AOL thinks again about AIM Terms of Service

According to eWeek (where do they get these names from?), AOL has been taken aback by the storm of protest raised by its plans to change the terms of service under which people use AIM.

“We’re not making any policy changes. We’re making some linguistic changes to clarify certain things and explain it a little better to our users,” AOL spokesperson Andrew Weinstein told

The modifications will use similar language from the AIM privacy policy to “make it clear that AOL does not read private user-to-user communications,” Weinstein said.

“We’ll be adding that to the beginning of the section to make it clear that the privacy rights discussed in that section only refer to content posted to public areas of the AIM service.”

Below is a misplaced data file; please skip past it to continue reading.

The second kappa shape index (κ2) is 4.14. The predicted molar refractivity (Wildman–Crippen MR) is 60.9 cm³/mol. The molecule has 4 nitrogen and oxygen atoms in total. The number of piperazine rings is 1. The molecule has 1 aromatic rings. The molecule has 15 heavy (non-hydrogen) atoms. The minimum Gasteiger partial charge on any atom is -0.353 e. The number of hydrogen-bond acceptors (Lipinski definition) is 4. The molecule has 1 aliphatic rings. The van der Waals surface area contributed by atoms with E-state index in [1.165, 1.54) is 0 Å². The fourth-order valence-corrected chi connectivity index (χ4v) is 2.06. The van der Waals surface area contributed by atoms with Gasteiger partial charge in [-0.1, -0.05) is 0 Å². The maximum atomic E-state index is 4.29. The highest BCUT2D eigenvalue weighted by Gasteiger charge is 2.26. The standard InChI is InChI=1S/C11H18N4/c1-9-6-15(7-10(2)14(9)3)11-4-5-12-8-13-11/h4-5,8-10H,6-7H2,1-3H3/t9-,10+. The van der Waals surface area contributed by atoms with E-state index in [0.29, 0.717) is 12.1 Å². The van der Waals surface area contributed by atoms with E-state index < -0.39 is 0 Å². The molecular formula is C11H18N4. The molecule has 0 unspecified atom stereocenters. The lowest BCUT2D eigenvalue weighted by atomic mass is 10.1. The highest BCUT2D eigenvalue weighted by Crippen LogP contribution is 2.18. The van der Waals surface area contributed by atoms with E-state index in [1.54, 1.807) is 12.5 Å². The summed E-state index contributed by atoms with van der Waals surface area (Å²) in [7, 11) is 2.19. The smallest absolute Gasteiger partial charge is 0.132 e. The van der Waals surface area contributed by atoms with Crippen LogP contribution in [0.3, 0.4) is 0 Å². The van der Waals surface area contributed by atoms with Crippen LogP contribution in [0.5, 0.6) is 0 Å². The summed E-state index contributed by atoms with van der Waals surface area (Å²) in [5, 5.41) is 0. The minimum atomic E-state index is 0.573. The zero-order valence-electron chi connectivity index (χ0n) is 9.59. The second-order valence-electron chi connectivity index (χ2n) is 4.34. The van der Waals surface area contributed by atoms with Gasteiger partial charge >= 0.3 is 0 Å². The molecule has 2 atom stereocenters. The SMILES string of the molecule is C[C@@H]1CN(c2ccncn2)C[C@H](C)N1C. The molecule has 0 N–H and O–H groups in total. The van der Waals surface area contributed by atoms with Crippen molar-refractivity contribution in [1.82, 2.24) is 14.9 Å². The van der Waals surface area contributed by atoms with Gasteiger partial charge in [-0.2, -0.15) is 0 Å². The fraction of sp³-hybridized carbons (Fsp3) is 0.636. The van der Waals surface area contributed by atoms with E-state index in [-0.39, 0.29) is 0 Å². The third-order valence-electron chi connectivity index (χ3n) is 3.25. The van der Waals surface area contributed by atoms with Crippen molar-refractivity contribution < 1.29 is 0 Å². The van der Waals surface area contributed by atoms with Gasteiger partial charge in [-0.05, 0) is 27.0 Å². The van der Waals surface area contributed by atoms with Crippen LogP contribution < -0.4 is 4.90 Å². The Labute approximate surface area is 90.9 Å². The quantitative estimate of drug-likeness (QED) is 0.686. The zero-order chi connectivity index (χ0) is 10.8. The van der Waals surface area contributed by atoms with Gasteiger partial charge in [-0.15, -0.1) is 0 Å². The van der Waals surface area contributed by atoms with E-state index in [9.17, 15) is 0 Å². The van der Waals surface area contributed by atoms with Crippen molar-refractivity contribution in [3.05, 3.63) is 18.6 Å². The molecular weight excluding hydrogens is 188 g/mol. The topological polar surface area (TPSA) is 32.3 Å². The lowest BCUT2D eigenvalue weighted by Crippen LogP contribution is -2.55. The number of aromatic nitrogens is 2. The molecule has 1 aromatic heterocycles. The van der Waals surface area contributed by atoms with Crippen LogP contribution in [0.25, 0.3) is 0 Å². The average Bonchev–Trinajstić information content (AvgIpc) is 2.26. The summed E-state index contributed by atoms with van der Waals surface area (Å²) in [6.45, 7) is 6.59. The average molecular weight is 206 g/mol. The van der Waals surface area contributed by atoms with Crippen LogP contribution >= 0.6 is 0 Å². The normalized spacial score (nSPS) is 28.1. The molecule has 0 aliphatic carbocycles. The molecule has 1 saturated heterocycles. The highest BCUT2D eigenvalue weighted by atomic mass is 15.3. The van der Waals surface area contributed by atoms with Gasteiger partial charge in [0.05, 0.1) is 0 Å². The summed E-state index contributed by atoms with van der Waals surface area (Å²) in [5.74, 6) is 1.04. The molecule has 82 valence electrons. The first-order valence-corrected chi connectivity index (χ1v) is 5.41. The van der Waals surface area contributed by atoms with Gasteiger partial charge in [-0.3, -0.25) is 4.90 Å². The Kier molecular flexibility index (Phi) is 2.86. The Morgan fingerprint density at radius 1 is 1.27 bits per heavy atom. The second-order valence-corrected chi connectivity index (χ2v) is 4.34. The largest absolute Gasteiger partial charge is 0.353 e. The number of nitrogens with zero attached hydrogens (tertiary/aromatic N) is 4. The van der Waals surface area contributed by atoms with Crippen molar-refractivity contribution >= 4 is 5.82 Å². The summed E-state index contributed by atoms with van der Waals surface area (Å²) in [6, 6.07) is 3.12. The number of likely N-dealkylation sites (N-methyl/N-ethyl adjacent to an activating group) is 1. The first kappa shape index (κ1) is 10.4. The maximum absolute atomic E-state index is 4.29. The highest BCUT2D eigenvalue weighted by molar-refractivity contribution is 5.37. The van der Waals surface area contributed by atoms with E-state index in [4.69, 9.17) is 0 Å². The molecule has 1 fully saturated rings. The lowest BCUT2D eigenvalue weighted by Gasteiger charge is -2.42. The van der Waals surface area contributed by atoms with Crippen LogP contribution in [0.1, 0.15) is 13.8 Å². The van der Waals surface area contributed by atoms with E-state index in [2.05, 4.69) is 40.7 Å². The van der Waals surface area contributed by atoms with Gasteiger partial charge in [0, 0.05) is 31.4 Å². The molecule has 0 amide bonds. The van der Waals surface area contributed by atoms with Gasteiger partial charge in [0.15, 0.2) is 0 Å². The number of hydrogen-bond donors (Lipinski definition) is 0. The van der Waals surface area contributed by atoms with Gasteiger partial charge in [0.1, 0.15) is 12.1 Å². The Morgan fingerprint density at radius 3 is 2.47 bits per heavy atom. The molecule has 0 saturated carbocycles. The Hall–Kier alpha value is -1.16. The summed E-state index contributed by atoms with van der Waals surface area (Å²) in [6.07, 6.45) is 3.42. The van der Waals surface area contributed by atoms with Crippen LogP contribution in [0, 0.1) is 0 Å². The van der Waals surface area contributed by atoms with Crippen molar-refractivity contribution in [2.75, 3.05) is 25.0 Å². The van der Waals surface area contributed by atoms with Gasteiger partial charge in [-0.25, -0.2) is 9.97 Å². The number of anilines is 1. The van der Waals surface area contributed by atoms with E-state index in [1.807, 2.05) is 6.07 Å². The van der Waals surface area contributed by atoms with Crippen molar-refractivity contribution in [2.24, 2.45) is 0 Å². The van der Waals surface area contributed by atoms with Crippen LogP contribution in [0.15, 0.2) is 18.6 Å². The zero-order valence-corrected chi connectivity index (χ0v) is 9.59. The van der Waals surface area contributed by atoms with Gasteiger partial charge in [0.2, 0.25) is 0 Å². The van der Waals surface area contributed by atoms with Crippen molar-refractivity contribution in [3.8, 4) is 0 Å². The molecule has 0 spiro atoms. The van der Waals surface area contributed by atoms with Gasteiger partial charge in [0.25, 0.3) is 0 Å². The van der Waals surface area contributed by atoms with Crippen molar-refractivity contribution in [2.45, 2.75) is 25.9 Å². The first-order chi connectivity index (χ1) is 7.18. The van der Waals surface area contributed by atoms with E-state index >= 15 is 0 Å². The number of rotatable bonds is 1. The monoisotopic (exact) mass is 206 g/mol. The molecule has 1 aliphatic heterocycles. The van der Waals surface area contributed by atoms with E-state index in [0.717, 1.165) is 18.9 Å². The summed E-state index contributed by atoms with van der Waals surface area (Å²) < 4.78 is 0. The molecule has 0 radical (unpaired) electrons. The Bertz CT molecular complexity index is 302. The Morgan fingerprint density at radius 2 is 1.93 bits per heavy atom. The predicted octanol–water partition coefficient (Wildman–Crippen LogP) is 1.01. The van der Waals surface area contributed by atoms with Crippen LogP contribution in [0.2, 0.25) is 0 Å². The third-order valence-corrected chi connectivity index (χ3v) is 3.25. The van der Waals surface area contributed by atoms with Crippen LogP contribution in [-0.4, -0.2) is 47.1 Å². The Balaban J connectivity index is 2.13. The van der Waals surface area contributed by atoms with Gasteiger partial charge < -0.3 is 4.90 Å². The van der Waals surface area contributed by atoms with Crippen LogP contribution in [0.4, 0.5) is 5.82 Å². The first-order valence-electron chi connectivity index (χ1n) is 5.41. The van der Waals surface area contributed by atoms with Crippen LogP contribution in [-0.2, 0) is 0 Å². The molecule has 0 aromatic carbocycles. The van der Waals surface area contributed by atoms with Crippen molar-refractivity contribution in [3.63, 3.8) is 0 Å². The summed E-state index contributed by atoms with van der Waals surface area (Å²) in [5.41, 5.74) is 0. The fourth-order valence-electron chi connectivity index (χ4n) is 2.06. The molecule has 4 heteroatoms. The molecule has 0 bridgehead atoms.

More importantly, Weinstein said a blunt and inelegant line that reads “You waive any right to privacy” will be deleted altogether.

“That’s a phrase that should not have been in that section in the first place. It clearly caused confusion, with good reason,” Weinstein conceded.

Over the last weekend, AOL representatives moved to quell public criticism of the terms of service after the issue was first flagged on Weblogs and discussion forums.

[Thanks to Dave and Quentin for the update.]